One friend transitioned from working in art galleries in New York to managing hospitals in Virginia. Navigating the difficult demands of the highest-net-worth clients, she says, was invaluable for developing the emotional intelligence to support patients — whether rich or on state-assistance — who are often frightened, and seeking reassurance that their needs are also being met.
A top radio producer in financial journalism was initially a professional dancer for a decade. Dance informs her work every day, she says, as radio is a medium where rhythm, pacing and structure is paramount. And having another passion outside her day job, she says, gives her a healthy perspective — an understanding “that it’s not life or death”.
Another, a former roadie for a band, found that experience in a job where “no one is done until everyone is done” was an asset in the world of early-stage tech start-ups, where collaboration and teamwork are paramount.
Because diverse experiences give employees a broader framework through which to approach challenges, employers should consider different personal and professional backgrounds a business imperative.
There are strong arguments for developing specialisations, being able to work deeply and create impact. There are people who will fight to the death against generalists, and against the idea of “wasting” time doing anything except pursuing a specific career.
However, at its core, I think this notion is wrong.
Excepting bad luck on Scottish mountains, life is long. Life is also cumulative, and no experience is irrelevant.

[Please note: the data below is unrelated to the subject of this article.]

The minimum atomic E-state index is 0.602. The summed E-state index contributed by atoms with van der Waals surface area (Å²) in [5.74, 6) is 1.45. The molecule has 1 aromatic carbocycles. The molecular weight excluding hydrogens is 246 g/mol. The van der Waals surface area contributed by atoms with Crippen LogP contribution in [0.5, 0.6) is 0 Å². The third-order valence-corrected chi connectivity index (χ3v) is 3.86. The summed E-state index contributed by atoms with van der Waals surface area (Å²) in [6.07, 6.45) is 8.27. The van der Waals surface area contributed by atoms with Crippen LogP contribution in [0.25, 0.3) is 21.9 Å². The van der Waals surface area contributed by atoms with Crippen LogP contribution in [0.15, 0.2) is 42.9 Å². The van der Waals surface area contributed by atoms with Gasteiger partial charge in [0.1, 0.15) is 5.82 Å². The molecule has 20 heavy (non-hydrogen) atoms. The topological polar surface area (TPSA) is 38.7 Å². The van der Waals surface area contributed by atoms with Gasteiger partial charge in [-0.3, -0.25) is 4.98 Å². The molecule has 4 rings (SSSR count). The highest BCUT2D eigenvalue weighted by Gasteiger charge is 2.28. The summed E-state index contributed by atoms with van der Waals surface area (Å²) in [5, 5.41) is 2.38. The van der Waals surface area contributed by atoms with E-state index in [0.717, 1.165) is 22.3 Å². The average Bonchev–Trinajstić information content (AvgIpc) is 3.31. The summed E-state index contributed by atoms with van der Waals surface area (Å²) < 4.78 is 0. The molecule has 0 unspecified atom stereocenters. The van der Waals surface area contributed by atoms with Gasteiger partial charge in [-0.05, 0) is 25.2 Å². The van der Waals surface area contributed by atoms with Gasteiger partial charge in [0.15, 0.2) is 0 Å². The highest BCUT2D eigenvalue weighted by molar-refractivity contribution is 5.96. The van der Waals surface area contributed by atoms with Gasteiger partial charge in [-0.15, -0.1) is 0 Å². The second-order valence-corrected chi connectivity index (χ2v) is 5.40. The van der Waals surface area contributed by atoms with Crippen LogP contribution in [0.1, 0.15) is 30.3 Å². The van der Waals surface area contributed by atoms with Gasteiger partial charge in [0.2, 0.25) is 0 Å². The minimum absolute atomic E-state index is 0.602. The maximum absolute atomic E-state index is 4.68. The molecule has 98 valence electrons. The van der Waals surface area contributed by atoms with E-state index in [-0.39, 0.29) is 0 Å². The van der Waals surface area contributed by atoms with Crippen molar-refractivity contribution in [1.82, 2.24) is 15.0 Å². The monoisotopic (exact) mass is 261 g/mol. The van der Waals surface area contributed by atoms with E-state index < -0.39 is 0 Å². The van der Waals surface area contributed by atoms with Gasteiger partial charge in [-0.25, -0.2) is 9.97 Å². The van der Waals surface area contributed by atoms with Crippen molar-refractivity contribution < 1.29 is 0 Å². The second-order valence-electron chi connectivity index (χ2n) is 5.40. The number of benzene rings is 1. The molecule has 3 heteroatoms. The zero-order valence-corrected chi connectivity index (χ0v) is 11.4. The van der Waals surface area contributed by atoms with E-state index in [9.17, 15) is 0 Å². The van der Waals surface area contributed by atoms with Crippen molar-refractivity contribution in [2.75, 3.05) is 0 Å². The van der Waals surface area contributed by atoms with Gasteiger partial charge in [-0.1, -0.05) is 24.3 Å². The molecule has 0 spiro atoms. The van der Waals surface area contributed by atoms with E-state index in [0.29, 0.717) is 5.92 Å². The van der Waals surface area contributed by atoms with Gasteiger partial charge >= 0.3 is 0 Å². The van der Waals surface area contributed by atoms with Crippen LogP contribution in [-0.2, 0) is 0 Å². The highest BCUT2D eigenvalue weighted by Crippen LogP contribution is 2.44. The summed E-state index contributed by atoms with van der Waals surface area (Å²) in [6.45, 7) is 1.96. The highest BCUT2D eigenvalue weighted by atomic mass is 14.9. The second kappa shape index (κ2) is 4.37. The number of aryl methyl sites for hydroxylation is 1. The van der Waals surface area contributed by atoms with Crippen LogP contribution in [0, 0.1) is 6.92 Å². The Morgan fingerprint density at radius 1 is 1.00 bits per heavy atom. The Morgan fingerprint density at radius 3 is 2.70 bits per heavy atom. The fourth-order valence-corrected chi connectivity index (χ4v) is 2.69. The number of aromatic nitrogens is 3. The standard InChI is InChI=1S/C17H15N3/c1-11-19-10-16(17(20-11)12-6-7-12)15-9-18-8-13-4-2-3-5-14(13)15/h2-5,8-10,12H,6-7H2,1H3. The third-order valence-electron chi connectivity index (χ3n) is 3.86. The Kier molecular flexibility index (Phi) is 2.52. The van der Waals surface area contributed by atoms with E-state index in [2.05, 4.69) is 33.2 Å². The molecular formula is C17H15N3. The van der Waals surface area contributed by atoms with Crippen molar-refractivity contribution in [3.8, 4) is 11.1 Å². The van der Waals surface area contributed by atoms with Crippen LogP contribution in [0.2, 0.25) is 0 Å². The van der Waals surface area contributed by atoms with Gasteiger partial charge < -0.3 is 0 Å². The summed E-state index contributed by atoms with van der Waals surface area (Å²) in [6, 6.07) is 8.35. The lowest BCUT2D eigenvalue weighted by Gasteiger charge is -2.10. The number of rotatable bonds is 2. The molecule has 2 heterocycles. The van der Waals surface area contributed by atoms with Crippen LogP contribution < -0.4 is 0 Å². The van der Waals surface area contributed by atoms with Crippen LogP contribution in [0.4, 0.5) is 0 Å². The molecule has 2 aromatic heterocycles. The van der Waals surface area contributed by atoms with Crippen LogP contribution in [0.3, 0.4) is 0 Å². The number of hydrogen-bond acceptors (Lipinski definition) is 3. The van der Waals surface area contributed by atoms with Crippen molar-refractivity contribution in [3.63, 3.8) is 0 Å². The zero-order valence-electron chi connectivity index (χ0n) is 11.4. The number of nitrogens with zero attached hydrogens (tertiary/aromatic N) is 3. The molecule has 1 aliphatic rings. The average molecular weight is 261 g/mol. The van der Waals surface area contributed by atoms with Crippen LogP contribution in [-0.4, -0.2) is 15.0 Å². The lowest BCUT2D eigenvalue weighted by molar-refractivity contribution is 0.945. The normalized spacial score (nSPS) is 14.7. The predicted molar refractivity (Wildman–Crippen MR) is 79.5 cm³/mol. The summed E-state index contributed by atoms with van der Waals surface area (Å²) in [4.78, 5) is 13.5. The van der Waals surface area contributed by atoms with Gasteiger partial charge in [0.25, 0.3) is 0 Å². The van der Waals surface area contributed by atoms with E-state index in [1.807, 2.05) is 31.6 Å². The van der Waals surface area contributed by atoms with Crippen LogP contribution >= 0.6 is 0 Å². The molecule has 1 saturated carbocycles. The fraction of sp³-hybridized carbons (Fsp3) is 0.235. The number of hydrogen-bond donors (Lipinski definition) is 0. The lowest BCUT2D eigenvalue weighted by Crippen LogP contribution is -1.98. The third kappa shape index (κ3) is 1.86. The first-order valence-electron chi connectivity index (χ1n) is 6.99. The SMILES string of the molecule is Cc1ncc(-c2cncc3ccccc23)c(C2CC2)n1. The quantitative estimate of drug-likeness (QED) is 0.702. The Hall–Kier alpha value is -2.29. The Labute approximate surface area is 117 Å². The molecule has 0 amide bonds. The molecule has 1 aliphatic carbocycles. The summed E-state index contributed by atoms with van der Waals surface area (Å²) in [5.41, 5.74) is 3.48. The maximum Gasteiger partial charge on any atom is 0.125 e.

“Your learning curve in your twenties predicts your earning curve in your thirties and beyond,” says Meg Jay, associate professor at the University of Virginia and author of The Defining Decade: Why Your Twenties Matter and How To Make The Most of Them Now. But there is a difference between seeking out diverse experiences in your career and avoiding your career, Jay adds. “Learning . . . about work and love and yourself, is going to pay off down the line in all sorts of ways.”
Sometimes, experience might just tell you that you never want to try that ever again. For me, it was crucial. Doing a desk job I hated in my first few years out of college showed me what I really wanted to do, because I woke up every day panicking that it would never happen.
Part of the problem with career planning lies with the words we have come to use to describe our journeys. If you are a doctor, or a mountaineer, perhaps there is a visible “path”. But, for everyone else, the path is really only the place our feet have been.
Instead of a path, choose a spot on your own personal horizon to aim for — but know you can change it when you want. As long as you’re moving, you’re moving in the right direction.
My résumé is not linear, but it always pointed towards the same thing: I wanted to write. I wanted my life to be about stories. Behind everything I did, however random or poorly paid, was the hope it would move me closer to that goal.
Or, at least, make a good story.